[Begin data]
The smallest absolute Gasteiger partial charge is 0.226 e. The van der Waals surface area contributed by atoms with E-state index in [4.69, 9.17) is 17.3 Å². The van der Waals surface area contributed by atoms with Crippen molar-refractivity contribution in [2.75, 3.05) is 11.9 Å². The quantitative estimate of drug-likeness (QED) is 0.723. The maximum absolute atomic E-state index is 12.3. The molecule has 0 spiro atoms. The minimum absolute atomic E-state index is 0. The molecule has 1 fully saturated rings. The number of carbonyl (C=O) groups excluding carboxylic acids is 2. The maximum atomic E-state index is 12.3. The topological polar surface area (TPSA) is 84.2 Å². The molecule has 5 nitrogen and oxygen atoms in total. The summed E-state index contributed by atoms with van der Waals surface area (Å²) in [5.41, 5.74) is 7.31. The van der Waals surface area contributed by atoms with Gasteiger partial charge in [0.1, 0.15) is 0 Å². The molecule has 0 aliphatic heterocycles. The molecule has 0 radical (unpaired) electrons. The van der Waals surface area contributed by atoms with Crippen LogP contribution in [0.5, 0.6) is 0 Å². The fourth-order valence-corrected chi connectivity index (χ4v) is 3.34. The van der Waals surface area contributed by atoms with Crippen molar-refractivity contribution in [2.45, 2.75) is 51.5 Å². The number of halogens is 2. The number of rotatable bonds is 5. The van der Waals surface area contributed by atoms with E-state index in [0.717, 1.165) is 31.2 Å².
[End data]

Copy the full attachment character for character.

The smallest absolute Gasteiger partial charge is 0.226 e. The van der Waals surface area contributed by atoms with E-state index in [4.69, 9.17) is 17.3 Å². The van der Waals surface area contributed by atoms with Crippen molar-refractivity contribution in [2.75, 3.05) is 11.9 Å². The quantitative estimate of drug-likeness (QED) is 0.723. The maximum absolute atomic E-state index is 12.3. The molecule has 0 spiro atoms. The minimum absolute atomic E-state index is 0. The molecule has 1 fully saturated rings. The number of carbonyl (C=O) groups excluding carboxylic acids is 2. The maximum atomic E-state index is 12.3. The topological polar surface area (TPSA) is 84.2 Å². The molecule has 5 nitrogen and oxygen atoms in total. The summed E-state index contributed by atoms with van der Waals surface area (Å²) in [5.41, 5.74) is 7.31. The van der Waals surface area contributed by atoms with Gasteiger partial charge in [0.1, 0.15) is 0 Å². The molecule has 0 aliphatic heterocycles. The molecule has 0 radical (unpaired) electrons. The van der Waals surface area contributed by atoms with Crippen LogP contribution in [0.5, 0.6) is 0 Å². The fourth-order valence-corrected chi connectivity index (χ4v) is 3.34. The van der Waals surface area contributed by atoms with Crippen molar-refractivity contribution in [2.45, 2.75) is 51.5 Å². The number of halogens is 2. The number of rotatable bonds is 5. The van der Waals surface area contributed by atoms with E-state index in [0.717, 1.165) is 31.2 Å².